DES MOINES - A week ago, the combatants in what's already the longest, most grueling presidential campaign in history observed a two-day Christmas truce, shutting down their operations in deference to the holiday.

Not so for the new year.

With just three days to go until the Iowa caucuses, six Democrats and three Republicans continued to swarm across the state Monday until the late hours and planned to resume New Year's Day after an abbreviated night's sleep. Their TV ads continued to bombard Iowans, with as many as a half-dozen crammed into a single commercial break, and they continued to stuff mailboxes across the state with campaign literature.

The races in both parties remain too close to call and all of the campaigns were breathlessly waiting for the final precaucus poll to be published by the Des Moines Register, results that became available late Monday night.

Never before has the presidential campaign collided head-first into the holidays the way it has this year. The arc from Christmas to the new year had been a politics-free zone until this year, when Iowa and scores of other states moved their primaries and caucuses into the first weeks of the year.

So the campaigns, with so few days left to spare until Thursday, came up with varied strategies to deal with New Year's Eve.

Former North Carolina Sen. John Edwards, Delaware Sen. Joe Biden and Illinois Sen. Barack Obama planned to spend Monday night privately with their families in Des Moines (although Obama was scheduled to hold a conference call with staffers across the state just before midnight).

Connecticut Sen. Chris Dodd planned to hold a low-key gathering in Dubuque, while former Massachusetts Gov. Mitt Romney was scheduled to spend the evening with family members in Waterloo and former Tennessee Sen. Fred Thompson planned to end up in Des Moines after a day of campaigning.

Bigger bashes were planned, for those Iowans with the appetite to mix politics with their New Year's Eve celebrations.

Former Arkansas Gov. Mike Huckabee was scheduled to hold a blowout at a ballroom in West Des Moines, featuring actor Chuck Norris.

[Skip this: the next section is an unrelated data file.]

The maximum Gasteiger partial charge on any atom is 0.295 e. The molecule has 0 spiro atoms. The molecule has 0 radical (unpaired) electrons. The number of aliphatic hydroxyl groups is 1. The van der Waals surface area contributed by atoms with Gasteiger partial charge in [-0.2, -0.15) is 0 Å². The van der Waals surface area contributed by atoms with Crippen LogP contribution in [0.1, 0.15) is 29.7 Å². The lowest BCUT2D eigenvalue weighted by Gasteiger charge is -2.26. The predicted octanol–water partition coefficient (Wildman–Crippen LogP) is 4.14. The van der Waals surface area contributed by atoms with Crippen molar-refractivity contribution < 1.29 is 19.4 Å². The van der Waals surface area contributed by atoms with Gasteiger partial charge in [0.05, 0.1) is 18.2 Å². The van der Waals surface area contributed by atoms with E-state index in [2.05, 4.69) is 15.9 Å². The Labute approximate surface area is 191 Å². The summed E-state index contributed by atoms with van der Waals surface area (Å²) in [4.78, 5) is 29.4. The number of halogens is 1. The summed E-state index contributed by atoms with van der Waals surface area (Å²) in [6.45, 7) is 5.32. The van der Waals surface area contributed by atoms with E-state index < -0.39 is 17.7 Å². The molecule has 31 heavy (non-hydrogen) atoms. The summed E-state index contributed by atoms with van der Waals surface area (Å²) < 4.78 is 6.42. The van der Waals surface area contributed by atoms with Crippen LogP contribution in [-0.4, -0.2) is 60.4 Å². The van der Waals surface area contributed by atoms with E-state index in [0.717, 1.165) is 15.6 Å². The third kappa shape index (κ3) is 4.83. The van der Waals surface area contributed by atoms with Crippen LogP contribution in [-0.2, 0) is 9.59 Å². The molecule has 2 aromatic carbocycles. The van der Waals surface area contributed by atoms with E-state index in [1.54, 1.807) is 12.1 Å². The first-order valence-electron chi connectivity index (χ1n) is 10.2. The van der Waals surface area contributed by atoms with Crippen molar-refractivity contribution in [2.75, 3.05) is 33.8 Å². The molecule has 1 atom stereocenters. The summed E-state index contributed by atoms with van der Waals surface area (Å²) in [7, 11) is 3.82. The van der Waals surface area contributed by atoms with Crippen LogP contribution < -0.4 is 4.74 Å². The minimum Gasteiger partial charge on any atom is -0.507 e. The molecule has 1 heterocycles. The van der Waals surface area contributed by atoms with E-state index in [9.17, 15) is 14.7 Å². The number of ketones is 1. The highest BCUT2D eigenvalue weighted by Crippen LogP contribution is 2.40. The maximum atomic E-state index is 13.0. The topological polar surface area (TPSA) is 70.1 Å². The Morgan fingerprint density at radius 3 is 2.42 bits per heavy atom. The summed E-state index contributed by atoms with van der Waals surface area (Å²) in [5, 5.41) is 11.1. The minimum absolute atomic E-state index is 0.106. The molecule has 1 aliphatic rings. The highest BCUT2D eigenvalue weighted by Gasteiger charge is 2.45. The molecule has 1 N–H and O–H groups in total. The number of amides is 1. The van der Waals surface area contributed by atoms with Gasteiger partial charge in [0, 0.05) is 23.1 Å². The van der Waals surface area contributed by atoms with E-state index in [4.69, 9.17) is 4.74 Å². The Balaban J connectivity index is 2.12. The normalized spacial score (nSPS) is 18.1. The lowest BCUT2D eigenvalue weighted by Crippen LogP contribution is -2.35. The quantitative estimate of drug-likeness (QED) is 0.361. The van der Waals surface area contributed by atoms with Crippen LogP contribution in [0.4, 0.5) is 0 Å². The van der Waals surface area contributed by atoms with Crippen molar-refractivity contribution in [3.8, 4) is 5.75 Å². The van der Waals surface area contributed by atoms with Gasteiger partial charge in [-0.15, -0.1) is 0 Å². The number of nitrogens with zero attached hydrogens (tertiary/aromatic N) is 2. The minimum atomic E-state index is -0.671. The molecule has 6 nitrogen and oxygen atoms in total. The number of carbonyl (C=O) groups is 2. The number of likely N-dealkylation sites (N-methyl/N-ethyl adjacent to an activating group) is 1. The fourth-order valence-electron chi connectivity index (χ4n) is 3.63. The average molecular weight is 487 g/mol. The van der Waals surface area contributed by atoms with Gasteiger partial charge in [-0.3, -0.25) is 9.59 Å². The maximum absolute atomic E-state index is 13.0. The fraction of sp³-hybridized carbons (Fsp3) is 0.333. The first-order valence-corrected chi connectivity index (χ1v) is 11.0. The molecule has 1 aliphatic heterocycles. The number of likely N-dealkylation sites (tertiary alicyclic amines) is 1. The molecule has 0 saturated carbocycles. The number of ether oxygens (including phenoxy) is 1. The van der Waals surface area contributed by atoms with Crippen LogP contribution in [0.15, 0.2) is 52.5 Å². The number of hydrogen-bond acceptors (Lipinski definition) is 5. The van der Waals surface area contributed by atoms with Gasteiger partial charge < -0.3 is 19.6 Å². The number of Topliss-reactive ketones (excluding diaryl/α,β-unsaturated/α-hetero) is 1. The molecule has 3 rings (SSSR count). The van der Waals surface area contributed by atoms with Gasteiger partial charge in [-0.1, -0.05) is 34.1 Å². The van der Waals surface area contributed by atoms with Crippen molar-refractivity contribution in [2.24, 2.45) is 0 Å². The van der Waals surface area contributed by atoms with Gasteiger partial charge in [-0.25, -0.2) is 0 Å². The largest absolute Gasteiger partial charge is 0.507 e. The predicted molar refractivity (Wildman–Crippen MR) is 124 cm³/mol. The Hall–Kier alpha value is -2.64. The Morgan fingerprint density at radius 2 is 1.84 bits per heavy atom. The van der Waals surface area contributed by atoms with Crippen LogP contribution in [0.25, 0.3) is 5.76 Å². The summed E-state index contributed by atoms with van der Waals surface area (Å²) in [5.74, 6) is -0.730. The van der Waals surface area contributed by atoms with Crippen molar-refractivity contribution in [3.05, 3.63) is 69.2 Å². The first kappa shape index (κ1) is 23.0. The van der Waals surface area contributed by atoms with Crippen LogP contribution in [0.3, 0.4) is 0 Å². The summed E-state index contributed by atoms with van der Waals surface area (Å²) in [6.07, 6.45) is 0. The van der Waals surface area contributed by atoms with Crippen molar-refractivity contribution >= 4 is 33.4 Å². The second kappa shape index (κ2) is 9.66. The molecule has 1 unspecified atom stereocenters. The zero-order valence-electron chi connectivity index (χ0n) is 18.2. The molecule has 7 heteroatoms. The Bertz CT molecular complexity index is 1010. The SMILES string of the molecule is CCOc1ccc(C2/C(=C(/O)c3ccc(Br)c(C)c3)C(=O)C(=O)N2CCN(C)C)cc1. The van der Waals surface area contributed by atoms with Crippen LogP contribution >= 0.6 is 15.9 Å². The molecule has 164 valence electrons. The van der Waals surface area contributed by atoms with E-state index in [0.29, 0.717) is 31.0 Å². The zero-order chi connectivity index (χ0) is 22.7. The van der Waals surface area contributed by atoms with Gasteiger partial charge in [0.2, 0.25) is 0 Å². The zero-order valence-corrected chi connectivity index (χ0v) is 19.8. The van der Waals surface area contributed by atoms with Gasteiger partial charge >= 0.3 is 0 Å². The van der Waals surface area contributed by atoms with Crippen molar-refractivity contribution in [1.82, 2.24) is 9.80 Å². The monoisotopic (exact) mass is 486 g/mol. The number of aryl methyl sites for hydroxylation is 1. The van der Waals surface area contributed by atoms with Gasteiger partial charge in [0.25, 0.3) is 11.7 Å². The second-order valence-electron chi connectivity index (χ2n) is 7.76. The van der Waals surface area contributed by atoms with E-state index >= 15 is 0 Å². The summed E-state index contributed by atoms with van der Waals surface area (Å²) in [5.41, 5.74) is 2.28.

Bill Richardson, the New Mexico governor, booked three local bands for a New Year's countdown at a downtown hotel.

And New York Sen. Hillary Rodham Clinton, with her husband, Bill, in tow, planned to host a party in downtown Des Moines featuring the band Big Head Todd and the Monsters.

What the poll said

Before the new year rang in, the Des Moines Register released results of its final precaucus poll: Democratic leaders: Obama 32 percent, Clinton 25 percent, Edwards 24 percent. Republicans: Huckabee 32 percent, Romney, 26 percent.

The biggest party, however, may have been the news media bash ("Raucous Before the Caucus") that had been jointly planned for Monday night by the state Democratic and Republican parties. Five hundred or more journalists were expected to attend.

The final week of the campaign, falling over the holiday week, has attracted more than just local political junkies to the trail. Several people at candidates' events said they showed up as much for the celebrity value as for the politics.

Dave Prolo, of San Clemente, Calif., is in town because his oldest daughter is in a local Rockettes production playing for three weeks in downtown Des Moines.

"We've caught Mitt and Rudy and Huckabee and we'll try to get a couple of the Dems before we have to go home," he said. "This is so great for the kids to see, these guys up close like this. By the time they get out to California, half of them will have dropped out and you could have never gotten this close to any of them.''

Bob von Sternberg • 612-518-3182